It’s fascinating how life sometimes takes us full circle, bringing us back to a place where we began a journey a long time ago, and how this place is familiar and comfortable yet so different - or perhaps it is we ourselves who have changed. Such is the case with Living Temples
, a music and video collaboration with David Lanz and Jan Nickman that began in the 1980’s with Natural States
and Desert Vision
. On that landmark series, David Lanz’s musical collaborator was guitarist/producer Paul Speer, and this time it is flutist Gary Stroutsos, who also worked with Lanz on 2005’s Spirit Romance
. All three artists have gone through many changes over the past twenty years, professionally and personally, and have brought an evolved artistry to this project, which is a masterpiece in no uncertain terms. Rather than shooting all of the footage of the Southwest and then composing the music to go with it, or composing all of the music and then fitting the film to the soundtrack, Nickman and Lanz went back and forth, working on both aspects of the project simultaneously. One might think that the music could be weakened without the visuals, but that is not the case with Living Temples
. The music and visuals are a perfect fit, but the music stands alone as one of Lanz’s best albums yet. With his own record label, Lanz is free to let his artistry take him where he wants, and the results are spectacular. Gary Lanz, David’s brother, acted as producer and engineer, and Keith Lowe added electric and acoustic bass, Walter Gray added cello, and Glen Velez played various percussion instruments.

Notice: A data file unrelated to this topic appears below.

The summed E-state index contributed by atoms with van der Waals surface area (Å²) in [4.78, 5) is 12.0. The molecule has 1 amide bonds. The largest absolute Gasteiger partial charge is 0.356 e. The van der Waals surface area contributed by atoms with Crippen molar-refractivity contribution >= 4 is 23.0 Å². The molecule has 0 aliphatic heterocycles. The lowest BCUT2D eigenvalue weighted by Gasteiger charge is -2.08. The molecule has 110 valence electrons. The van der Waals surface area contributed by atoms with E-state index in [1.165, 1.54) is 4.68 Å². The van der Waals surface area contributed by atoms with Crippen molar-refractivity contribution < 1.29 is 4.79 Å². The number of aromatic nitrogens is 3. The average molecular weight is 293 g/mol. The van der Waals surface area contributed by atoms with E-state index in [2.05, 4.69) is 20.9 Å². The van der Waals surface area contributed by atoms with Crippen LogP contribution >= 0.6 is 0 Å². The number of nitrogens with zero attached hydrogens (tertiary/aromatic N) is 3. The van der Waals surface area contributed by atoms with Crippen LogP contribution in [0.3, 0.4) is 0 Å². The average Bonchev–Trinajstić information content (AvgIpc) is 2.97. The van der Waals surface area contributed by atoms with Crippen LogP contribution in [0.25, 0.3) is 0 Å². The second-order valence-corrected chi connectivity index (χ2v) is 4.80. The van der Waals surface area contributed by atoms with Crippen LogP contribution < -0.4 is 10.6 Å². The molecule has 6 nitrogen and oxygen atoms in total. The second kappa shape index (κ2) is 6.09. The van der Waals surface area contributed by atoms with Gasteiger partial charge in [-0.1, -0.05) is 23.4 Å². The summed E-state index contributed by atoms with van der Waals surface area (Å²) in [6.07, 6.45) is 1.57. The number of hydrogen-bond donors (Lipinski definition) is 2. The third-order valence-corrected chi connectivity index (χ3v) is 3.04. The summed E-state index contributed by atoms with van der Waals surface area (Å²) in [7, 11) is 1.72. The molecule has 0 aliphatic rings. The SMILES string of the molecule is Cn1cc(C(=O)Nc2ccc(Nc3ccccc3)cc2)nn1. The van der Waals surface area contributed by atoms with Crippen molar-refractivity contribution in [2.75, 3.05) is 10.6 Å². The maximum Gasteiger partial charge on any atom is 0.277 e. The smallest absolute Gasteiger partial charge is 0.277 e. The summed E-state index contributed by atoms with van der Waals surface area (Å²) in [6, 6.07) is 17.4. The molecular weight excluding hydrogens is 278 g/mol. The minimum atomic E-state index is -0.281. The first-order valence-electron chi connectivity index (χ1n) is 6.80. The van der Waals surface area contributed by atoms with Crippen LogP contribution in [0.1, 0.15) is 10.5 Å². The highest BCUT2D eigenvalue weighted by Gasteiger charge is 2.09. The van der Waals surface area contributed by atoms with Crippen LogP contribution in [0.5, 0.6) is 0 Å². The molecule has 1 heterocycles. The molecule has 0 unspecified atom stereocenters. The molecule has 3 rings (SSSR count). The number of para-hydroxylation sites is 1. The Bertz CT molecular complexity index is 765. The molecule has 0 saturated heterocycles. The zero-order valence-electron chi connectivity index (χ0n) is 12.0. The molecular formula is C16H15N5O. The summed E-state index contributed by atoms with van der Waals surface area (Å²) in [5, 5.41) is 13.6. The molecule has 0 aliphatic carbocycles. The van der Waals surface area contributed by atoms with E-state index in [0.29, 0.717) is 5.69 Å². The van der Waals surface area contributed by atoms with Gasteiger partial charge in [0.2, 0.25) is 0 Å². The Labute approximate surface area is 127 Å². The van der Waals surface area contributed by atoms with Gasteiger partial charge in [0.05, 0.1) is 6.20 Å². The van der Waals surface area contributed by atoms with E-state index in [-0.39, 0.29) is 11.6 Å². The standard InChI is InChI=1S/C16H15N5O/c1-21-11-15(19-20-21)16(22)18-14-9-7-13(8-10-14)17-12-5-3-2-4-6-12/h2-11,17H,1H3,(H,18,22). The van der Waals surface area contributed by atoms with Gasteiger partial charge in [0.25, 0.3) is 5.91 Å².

The CD opens with “Sun Chasers,” a piece that is both dramatic and very mysterious, setting the tone for the album. Mostly piano and flute, the additional instruments add color and atmosphere. “Rio San Rafael” is a bonus track that paints a picture of the peace as well as the power of rapidly moving water. “Rain Dancer” is a piano and cello duet that is both playful and flowing - a real beauty! “Sea of Mescalero” is another favorite, conveying the wide open spaces of the desert as well as its sparseness and majesty - haunting and aloof as profound beauty so often is. “Temple Dance” is in constant motion, carried on the wind, both strong and delicate. Cello, piano, and flute make this piece soar. “Ancient Voices” depicts vast openness as well as mystery and ritual that go back through time. “Walk In Beauty” is stunning, asking “what is a sacred place?” Darkness is pierced by light in caverns carved into the earth over time, and a sense of reverence prevails. The title track ends this magnificent journey. This piece also appeared as a piano solo called “Ambient Plains” on the Sound Traveler release of Lanz’s A Cup of Moonlight
A one-word summary of Living Temples
is “WOW!” Fans who felt David Lanz was perhaps becoming too commercial with his smooth-jazz albums will delight in the artistry of his newest work. Currently available at davidlanz.com
and cdbaby.com, Living Temples
should be in wider distribution soon. This is an incredible album, so check it out!!